Writing an Application with Flask-Diamond

By default, Flask-Diamond is ready to run when you initially scaffold a new application. This document describes the customization process, which transforms the default application into something tailored to your goals. We will start by discussing the default start-up routine for all Flask-Diamond applications, and then talk about modifying start-up to change its behavior.

A basic Flask-Diamond Example

The following example can be generated from a freshly scaffolded project by following the Project Initialization and Scaffolding document with the project name MyDiamondApp. Notice that the MyDiamondApp class inherits from Diamond, which gives the new project a lot of functionality “out of the box.”

from flask.ext.diamond import Diamond, db
from flask.ext.diamond.facets.administration import AdminView, AdminModelView
app_instance = None
from . import models

class MyDiamondApp(Diamond):
    def init_blueprints(self):
        from .views.administration.modelviews import adminbaseview

def create_app():
    global application
    if not application:
        application = Diamond()
        # application.facet("rest")
        # application.facet("webassets")
        # application.facet("email")
        # application.facet("debugger")
        # application.facet("task_queue")
    return application.app

Customization with Inheritance

In the basic example above, notice the function blueprints(). This function handles the initialization of Flask blueprints. By overloading [1] this functions (and others) within your application, it is possible to customize the start-up behavior of any subsystem. Every subsystem in the Flask-Diamond start-up can be configured. For a complete list of the functions you can overload, refer to the extensions argument in the Diamond object documentation.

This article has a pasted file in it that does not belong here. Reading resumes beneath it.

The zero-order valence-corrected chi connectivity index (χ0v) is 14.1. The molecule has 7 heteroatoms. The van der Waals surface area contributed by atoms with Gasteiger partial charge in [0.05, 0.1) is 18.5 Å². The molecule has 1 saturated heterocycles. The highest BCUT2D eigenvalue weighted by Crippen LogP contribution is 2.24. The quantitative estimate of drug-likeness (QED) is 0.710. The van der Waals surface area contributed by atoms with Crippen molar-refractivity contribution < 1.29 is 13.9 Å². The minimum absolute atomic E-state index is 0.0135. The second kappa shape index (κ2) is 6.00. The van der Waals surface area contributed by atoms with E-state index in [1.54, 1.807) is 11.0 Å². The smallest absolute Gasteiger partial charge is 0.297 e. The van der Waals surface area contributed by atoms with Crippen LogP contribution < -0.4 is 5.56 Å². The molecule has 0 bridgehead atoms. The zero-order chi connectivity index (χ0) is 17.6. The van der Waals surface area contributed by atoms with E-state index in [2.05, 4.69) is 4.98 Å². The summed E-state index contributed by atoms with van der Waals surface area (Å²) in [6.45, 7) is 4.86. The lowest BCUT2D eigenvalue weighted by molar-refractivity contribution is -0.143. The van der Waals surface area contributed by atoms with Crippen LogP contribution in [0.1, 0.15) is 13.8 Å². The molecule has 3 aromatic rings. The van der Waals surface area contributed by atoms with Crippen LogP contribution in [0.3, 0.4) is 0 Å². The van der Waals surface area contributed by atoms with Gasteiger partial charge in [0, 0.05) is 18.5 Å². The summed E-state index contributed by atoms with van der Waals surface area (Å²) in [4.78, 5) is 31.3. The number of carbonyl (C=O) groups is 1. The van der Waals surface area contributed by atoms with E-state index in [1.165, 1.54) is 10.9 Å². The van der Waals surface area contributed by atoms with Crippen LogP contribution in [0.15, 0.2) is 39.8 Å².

Enable or Disable Functionality

Flask-Diamond functionality is initialized using extensions. In case you wish to disable certain functionality, you may simply omit that initialization step from the extensions list. For example, to enable REST functionality, omit email initialization from the extensions passed to create_app(). Many extensions can be enabled/disabled with ease, including rest, webassets, email, debugger, and task_queue.

Other extensions, like blueprints, are fundamental to the behavior of a Flask application, and are therefore trickier to disable in Flask-Diamond. In those cases, it may be better to override the initialization function using inheritance.

Inheritance also permits functionality to be disabled. For example, to completely disable email, it is possible to overload the email startup with a function that does nothing. It looks like this:

def init_email(self):
    pass # do nothing

Extending the Scaffold

The scaffold files are a starting point, and you will probably end up creating many new files in the course of writing your application. You can think about the scaffold as being sortof similar to inheritance; if you want to change one of the default files, just overwrite it with your own. By customizing the scaffold, you can easily create new models, views, security views, administration views, API endpoints, and more.

Additional scaffolds are distributed along with Flask-Diamond. They are stored in $VIRTUAL_ENV/share/skels and can be applied manually using mr.bob. Additional scaffolds describe common patterns for using Views and Models.

It is recommended to stick with the directory structure in the beginning. As with anything, you are free to change the structure, but if you learn how to work within it, your applications will be easier to maintain and deploy - especially when you have dozens of Flask-Diamond applications to manage!

Further Reading

Several guides have been created to discuss Flask-Diamond application building in greater detail:


[1]“Overloading” is the process of creating a function with the same name as a function in the class you’re inheriting from. In the example above, we have overloaded administration() and blueprints().